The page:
Editor’s note: We encourage our readers to take these mid-month meditations as an opportunity to take a short break from everything else. Rather than treating these posts the way you would any other post, set aside 10 minutes someplace quiet and semi-private to have an experience. Take a minute to relax first. After reading the post, take a few minutes to let the experience sink in. If it feels right, leave a comment.
As I sit here
death is all around me
canopying the ground
with a blanket of brown
and yet still buzzing, teeming, throbbing with life.
My womb sheds its lining
another egg that didn’t make it.
and baby chicks in the nest hatch
and then fail to take a first breath
Sometimes things die
because they didn’t get something they needed
And, sometimes they die
because their time has come
Sometimes they die
to make room for something else
and sometimes they die
and nourish and nurture the new growth
It is all part of the same whole
this tapestry that Life is weaving
day in and day out
New bursting forth from old
over and over and over again
over and over and over again
Shedding, bleeding, giving, dying, flowing, knowing
Saying goodbye and hello
This pulse, this rhythm too
this ebb, this flow
is part of the greater whole
some picked up,
some let go
becomes a part of the tapestry
Nature has a higher loss tolerance rate than we do
I know that from sad, personal experience
and a multitude of observations
is that the overall pulse keeps beating
that the overall heart keeps singing
and that mother hens continue trying to hatch new chicks.
– Molly, 2012
For further thought
When I go down to the woods alone, sit on a rock and open my mouth, sometimes poetry comes out. Last month, I was very sad when one of our mother hens hatched two new babies who died immediately. It is depressing to have them come so far and then not make it. For one of my ecology lessons at OSC, I wrote the following:
… baby chicks are one of the things that make me believe in “the Goddess.” Maybe that sounds silly, but when I sit before a nest and see the bright black eyes and soft down of a new baby chick, where before there was just an egg, I feel like I am truly in the presence of divinity. This, this is Goddess, I think whenever I see one. There is just something about the magic of a new chick that brings the miracle of the sustaining force of life to my attention in a profound way. (New babies of all kinds do it for me, but there is something extra special about chicks!) Of course, when several died, I couldn’t help but feel sad about all of that work and that wasted potential and how that little baby had come so faronly to die shortly after hatching, but that, to me, is part of Goddess/Nature/Life Force too. I do not believe in a controlling/power-over deity who can give life or take it away at will or at random. I know that things just happen, that the wheel keeps turning, and that while that force that I name Goddess is ever-present and able to be sensed and felt in the world and in daily life, it/she does not have any kind of ultimate “control” over outcomes.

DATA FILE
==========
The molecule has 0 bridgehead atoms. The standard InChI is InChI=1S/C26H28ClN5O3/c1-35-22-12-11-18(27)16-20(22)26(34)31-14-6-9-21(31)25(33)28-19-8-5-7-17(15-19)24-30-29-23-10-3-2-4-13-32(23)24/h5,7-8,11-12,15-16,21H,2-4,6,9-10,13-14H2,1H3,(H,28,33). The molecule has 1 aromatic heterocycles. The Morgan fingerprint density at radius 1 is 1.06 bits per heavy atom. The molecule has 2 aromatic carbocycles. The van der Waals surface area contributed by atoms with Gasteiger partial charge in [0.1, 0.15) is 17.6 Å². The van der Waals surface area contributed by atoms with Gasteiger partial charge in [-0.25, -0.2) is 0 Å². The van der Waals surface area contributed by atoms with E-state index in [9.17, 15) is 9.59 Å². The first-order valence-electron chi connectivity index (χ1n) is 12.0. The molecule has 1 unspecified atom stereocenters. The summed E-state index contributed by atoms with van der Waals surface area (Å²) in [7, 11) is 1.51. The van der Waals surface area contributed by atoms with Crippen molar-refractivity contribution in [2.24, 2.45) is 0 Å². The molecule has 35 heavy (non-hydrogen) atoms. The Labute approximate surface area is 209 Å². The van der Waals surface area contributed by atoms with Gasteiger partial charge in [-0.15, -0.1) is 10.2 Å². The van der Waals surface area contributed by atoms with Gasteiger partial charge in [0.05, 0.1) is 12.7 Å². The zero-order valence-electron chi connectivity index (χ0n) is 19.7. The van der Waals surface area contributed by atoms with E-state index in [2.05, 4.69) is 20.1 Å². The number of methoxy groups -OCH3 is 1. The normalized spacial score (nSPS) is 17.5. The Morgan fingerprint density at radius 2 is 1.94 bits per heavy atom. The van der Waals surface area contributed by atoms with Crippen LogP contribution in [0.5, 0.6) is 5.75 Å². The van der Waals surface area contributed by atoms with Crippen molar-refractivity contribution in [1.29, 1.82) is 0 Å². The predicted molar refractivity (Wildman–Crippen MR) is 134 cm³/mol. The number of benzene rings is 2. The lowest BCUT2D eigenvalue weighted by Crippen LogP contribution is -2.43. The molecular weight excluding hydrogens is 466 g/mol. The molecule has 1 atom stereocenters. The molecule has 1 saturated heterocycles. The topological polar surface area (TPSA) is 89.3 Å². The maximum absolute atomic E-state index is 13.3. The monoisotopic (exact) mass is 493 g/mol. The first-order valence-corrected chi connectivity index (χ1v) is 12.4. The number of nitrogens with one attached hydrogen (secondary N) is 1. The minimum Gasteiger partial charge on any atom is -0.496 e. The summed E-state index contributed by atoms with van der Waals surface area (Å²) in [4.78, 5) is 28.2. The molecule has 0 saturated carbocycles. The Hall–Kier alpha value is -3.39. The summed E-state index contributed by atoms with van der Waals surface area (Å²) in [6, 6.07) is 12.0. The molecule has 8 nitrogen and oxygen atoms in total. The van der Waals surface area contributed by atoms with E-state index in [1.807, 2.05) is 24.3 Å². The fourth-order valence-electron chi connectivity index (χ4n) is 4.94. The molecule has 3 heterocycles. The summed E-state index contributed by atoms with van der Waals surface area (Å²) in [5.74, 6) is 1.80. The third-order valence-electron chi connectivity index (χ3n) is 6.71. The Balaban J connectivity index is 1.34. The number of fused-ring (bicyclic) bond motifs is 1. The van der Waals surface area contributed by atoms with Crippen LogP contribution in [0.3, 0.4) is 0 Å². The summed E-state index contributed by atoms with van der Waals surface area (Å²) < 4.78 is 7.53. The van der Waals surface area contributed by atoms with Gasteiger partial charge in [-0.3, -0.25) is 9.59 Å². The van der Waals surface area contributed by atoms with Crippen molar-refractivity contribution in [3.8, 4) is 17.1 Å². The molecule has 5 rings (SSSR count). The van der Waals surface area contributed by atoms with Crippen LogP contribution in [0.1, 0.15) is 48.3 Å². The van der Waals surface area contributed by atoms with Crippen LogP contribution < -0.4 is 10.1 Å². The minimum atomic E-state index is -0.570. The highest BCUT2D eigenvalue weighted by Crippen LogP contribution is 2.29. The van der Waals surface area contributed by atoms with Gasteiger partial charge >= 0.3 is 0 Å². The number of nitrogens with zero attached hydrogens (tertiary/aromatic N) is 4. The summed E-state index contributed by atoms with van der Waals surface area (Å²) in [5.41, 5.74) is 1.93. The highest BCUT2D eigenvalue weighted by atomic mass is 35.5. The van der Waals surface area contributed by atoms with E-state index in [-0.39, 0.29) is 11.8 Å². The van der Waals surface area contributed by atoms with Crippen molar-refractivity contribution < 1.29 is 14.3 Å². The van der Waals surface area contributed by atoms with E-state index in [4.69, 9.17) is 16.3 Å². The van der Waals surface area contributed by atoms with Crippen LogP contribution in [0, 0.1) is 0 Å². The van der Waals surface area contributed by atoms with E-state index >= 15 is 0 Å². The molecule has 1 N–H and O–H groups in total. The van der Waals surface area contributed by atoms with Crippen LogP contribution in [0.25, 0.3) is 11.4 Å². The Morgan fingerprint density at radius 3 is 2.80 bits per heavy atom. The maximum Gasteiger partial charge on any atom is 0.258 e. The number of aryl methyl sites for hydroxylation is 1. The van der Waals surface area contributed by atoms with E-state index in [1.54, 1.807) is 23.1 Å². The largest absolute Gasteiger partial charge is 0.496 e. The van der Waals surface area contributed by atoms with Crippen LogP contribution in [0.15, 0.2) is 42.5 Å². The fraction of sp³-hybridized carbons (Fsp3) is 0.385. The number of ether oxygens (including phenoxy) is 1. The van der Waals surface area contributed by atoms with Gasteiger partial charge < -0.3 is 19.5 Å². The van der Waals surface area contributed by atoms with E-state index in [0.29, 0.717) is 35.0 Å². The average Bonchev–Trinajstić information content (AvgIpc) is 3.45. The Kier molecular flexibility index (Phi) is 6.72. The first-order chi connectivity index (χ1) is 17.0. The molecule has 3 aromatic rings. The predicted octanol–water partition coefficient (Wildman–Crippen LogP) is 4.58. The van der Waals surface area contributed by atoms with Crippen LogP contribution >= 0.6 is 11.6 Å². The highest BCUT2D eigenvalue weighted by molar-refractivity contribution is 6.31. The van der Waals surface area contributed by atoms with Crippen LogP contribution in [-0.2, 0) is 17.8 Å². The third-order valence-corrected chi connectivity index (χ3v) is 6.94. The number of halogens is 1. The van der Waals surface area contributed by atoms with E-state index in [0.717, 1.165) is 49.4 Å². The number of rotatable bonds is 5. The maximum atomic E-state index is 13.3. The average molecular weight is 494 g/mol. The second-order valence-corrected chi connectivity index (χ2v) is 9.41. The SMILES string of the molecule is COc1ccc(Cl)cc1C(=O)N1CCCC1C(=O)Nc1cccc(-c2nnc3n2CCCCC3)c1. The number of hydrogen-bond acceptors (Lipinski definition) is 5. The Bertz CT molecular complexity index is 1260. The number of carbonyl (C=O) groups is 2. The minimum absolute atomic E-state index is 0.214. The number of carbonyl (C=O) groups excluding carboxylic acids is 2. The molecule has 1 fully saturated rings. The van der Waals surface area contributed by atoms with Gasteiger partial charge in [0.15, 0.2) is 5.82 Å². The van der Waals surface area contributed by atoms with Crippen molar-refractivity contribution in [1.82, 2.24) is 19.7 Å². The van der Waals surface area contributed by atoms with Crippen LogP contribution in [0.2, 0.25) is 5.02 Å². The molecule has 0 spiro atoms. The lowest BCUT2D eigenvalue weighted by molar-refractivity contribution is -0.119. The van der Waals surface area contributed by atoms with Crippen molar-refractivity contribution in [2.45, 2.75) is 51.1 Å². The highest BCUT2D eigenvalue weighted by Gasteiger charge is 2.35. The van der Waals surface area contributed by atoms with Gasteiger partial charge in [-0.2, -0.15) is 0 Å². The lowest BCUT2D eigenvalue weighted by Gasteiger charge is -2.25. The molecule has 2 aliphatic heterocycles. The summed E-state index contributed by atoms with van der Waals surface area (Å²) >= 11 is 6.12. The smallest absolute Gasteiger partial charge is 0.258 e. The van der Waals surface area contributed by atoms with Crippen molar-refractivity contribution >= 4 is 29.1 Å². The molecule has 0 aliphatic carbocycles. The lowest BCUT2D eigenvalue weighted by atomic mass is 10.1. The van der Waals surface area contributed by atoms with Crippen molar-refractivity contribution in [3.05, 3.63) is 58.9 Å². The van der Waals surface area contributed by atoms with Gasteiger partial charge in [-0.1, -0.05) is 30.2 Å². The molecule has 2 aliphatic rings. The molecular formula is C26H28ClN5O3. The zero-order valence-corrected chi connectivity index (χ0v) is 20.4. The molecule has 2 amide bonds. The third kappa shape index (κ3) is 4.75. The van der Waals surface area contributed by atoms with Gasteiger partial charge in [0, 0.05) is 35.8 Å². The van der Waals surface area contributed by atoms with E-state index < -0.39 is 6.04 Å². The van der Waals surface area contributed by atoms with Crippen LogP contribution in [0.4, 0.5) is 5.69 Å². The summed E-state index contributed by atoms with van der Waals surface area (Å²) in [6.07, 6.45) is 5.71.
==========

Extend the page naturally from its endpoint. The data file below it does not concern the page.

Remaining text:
Anyway, I was feeling sort of like, WHY, why did they get this far and then die so quickly? And, when I sat in the woods and opened my mouth, the answer that I’ve transcribed above is what came out…
I decided that now was the perfect time to post it since this morning I went out to the broody coop and in it was a brand new chick—the mother kept sitting and she got a fresh, bright, breathing baby for her efforts. The new baby is the one in the photo above…
Originally published at WoodsPriestess June 29, 2012.
Molly is a certified birth educator, writer, and activist who lives with her husband and children in central Missouri. She is a breastfeeding counselor, a professor of human services, and doctoral student in women’s spirituality at Ocean Seminary College. She is ordained as a Priestess with Global Goddess. Molly blogs about birth, motherhood, and women’s issues at http://talkbirth.me and about thealogy and the Goddess at http://goddesspriestess.com. She is presently working on a thesis about birth as a spiritual experience and welcomes idea sharing.
Next Wednesday, we hear from another of our new regular columnists, Bart Everson: A Pedagogy of Gaia: “Solstice connections”.